For most of my childhood, my Indian grandmother was an enigma to me. Everyone called her Motiben, or “big sister” in Gujarati, her language that I didn’t speak. This tiny frail woman in a white sari didn’t walk so much as shuffle, like an Indian version of ET. She didn’t eat meat, and she liked to have the same schedule every day, rituals that she performed without fail.
My earliest memory of Motiben is her chai ritual. After her morning prayers, she’d heat water with a little scoop of orange pekoe CTC tea, a processed Indian tea that came in a red box with a happy Indian family on front. After it simmered in a small pot, she’d add her chai masala. Every family in India has their own variations of chai masala, but ours consists of dried ground ginger, green cardamom and black pepper. It is sweet, fragrant, and a little spicy. She’d then add milk, and let it heat through until it was the same shade as her light brown skin, and burn-your-tongue-off scalding. Finally, she’d put in just a bit of sugar, and then strain the concoction into a stainless steel cup. Then, she’d carefully pour a little of the piping hot chai into a stainless steel saucer to cool before taking a sip. Pour, cool, sip, repeat, over and over again until the chai was finished. It was a long and drawn out affair that drove my fast paced brain crazy.
It wasn’t until I was an adult that I fully understood why this ritual was so comforting to her. Motiben had moved thousands of miles from home so that her sons living in the United States could help take care of her. She was surrounded by people speaking a language she didn’t understand, and she was lonely. Her chai recipe tapped into the familiarity of home. I can picture her breathing a sigh of relief with every sip.
In fact, her chai recipe had a long history of helping my family weather difficult situations. When a surprise heart attack took my grandfather’s life at the young age of 40, Motiben was left alone to raise her five boys and run the family cotton farm in Shuklatirth, Gujarat. Amidst the chaos of being a widow and a newly single mother, one thing never changed: her morning chai. As a boy, my dad would wake up to the smell of the family chai bubbling away, served for breakfast with some methi thepla, a fenugreek flatbread. He still remembers how that first sip was always reassuring. Motiben no longer had a husband, and her boys no longer had a father. But at least they had their chai. At least that was the same.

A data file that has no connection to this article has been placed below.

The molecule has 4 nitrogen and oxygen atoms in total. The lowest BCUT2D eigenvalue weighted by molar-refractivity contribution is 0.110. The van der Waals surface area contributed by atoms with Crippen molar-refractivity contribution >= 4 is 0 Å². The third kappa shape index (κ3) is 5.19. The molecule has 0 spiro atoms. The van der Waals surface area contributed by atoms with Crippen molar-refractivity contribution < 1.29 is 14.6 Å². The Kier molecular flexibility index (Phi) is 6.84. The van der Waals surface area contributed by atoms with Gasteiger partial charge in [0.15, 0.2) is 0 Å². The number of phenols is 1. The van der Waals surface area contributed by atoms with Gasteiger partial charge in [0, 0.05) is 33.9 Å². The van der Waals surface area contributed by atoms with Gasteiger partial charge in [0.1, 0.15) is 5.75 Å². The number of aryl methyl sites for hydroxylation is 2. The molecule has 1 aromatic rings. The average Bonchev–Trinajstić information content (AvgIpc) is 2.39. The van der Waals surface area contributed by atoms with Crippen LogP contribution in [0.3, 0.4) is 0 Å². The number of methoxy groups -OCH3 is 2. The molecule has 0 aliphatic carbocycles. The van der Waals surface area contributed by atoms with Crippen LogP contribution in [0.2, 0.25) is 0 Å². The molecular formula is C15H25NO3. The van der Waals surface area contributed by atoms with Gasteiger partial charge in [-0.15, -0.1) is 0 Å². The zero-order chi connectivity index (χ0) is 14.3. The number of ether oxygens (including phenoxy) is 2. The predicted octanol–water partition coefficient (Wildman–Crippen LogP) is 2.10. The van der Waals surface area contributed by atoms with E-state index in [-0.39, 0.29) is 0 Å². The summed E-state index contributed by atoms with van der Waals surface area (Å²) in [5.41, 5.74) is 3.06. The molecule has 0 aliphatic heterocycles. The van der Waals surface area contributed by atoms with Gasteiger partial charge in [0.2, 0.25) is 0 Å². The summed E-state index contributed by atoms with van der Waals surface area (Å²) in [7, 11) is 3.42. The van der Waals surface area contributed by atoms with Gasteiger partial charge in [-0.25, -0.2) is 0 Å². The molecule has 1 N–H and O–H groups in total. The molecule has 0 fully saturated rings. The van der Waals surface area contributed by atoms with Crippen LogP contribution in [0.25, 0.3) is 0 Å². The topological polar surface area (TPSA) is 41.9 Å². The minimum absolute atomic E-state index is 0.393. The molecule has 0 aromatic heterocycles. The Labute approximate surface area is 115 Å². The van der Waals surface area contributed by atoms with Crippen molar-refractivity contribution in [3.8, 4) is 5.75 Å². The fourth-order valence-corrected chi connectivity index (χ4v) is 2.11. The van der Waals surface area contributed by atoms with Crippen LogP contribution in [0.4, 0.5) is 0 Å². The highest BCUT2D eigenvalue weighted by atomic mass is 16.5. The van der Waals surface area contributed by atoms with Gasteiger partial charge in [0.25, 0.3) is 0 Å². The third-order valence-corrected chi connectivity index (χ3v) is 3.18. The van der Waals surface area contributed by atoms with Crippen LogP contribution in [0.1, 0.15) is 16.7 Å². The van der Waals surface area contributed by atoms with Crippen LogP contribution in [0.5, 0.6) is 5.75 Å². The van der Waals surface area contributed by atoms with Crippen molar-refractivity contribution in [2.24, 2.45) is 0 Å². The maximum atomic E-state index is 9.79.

My dad moved from India to San Francisco in 1969 for college, the first person in his family to leave the country. And it wasn’t easy. He had no friends or family, spoke limited English, and juggled going to school with a full time job. His roommate, another Indian immigrant, would make chai every morning, but it never tasted quite right to my dad. Six years later, when he could afford a plane ticket back home, Motiben taught him how to make her chai. He returned to the U.S., recipe in hand. He couldn’t live near his family, but at least he had his chai. At least that was the same.